News Video | Policy | GPs | Hospitals | Medical | Mental Health | Welfare | Search

 

Housing, health and wellbeing

What people think about housing impacts their health and wellbeing

Public Health Association media release, 2 October 2017

Most see a relationship between housing and health, but recent New Zealand research suggests how we feel about our housing is also important, the Public Health Association Conference was told in Christchurch today.

Mrs Lindsay Lowe of Toi Te Ora Health Service in Tauranga, and co-author of the report, said the research showed that the meanings people put on housing and how they interpret what they experience is a significant factor for their wellbeing.

Information was gathered about the differing housing conditions people living in the Bay of Plenty and Lakes districts experience. This included issues like how connected they felt to their neighbourhood or community, and the location and physical quality of the house.

“These insights help us better understand that housing not being an anonymous stock of dwellings, but as something more meaningful to residents.

Data was collected from in-depth interviews with people from a range of backgrounds and housing circumstances. Analysis identified key themes that would affect how a person feels about their housing. These included cold, damp and overcrowded conditions.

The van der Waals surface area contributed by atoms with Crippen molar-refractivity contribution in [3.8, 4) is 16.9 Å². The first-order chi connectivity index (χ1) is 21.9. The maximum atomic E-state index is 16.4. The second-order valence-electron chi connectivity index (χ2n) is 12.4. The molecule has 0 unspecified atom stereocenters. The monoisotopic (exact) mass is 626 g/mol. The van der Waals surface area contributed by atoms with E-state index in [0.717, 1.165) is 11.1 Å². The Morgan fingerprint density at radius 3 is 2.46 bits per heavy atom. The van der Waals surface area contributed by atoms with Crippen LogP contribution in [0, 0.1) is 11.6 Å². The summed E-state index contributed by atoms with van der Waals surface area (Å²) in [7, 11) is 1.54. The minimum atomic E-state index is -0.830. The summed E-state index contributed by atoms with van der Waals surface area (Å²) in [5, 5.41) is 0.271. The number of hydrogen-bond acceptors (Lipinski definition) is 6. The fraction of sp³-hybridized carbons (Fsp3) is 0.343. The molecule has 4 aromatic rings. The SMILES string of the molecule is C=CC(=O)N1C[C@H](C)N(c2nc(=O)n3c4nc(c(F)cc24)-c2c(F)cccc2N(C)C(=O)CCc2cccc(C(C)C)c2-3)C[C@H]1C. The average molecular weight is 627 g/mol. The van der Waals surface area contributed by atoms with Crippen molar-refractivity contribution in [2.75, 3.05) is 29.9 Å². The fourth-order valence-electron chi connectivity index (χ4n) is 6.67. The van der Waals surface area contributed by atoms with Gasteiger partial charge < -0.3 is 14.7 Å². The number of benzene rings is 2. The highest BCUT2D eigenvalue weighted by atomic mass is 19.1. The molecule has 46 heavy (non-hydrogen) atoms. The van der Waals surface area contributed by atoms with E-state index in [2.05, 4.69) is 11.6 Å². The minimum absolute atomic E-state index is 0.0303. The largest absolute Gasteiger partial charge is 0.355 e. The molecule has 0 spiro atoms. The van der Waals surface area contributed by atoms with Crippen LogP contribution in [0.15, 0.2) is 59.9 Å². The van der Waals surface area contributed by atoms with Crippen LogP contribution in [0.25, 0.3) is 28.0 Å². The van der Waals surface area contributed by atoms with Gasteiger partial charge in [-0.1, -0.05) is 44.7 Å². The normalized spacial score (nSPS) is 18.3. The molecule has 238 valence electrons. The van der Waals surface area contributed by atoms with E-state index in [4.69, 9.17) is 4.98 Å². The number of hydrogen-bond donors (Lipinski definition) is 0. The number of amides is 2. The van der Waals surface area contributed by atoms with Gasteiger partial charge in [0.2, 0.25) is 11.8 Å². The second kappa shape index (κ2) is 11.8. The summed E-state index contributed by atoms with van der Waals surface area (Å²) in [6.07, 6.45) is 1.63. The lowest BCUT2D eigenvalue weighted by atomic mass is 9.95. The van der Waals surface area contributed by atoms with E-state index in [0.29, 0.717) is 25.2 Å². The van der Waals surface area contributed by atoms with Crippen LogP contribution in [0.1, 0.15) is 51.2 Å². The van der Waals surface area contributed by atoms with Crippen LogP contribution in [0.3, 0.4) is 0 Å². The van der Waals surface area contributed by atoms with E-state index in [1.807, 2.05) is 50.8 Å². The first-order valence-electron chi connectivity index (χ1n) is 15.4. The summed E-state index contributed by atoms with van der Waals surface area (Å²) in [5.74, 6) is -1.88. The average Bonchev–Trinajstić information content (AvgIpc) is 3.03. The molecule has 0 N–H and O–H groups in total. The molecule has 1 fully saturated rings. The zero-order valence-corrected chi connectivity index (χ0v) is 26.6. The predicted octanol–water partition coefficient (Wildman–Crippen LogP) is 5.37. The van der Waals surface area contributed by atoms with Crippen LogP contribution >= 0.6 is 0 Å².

“Vulnerability and insecurity about renting was a recurrent theme,” Mrs Lowe said.

“Renters often described feelings of not being in control and being dependent on the decisions of landlords about rent increases or whether their lease will be renewed. This security is particularly important for young children as it provides a stable living environment.

“Having to move often may have a negative effect on children’s education attainment and access to health care.”

On a positive note she said good quality housing was found to have a protective effect on health and wellbeing.

This research will be used to inform the Toi Te Ora housing strategy and to support working for better housing and health outcomes. A recommendation in the report is to make available culturally appropriate information to empower whanau to keep their homes warmer and drier and reduce the harmful health impacts of overcrowding.

ends

© Scoop Media

 
 
 
Culture Headlines | Health Headlines | Education Headlines

 
Legendary Bassist David Friesen Plays Wellington’s Newest Jazz Venue

Friesen is touring New Zealand to promote his latest album Another Time, Another Place, recorded live at Auckland's Creative Jazz Club in 2015. More>>

Howard Davis Review: The Father - Descending Into The Depths of Dementia

Florian Zeller's dazzling drama The Father explores the effects of a deeply unsettling illness that affects 62,000 Kiwis, a number expected to grow to 102,000 by 2030. More>>


Howard Davis Review: Blade Runner Redivivus

When Ridley Scott's innovative, neo-noir, sci-fi flick Blade Runner was originally released in 1982, at a cost of over $45 million, it was a commercial bomb. More>>

14-21 October: New Zealand Improv Festival In Wellington

Imagined curses, Shibuya’s traffic, the apocalypse, and motherhood have little in common, but all these and more serve as inspiration for the eclectic improvised offerings coming to BATS Theatre this October for the annual New Zealand Improv Festival. More>>

ALSO:

Bird Of The Year Off To A Flying Start

The competition asks New Zealanders to vote for their favourite bird in the hopes of raising awareness of the threats they face. More>>

Scoop Review Of Books:
K Emma Ng's Old Asian, New Asian

This book, written by a young second-generation Chinese New Zealander, gives many examples of the racism that Asian New Zealanders experience. More>>

 
 
 
 
 

LATEST HEADLINES

  • CULTURE
  • HEALTH
  • EDUCATION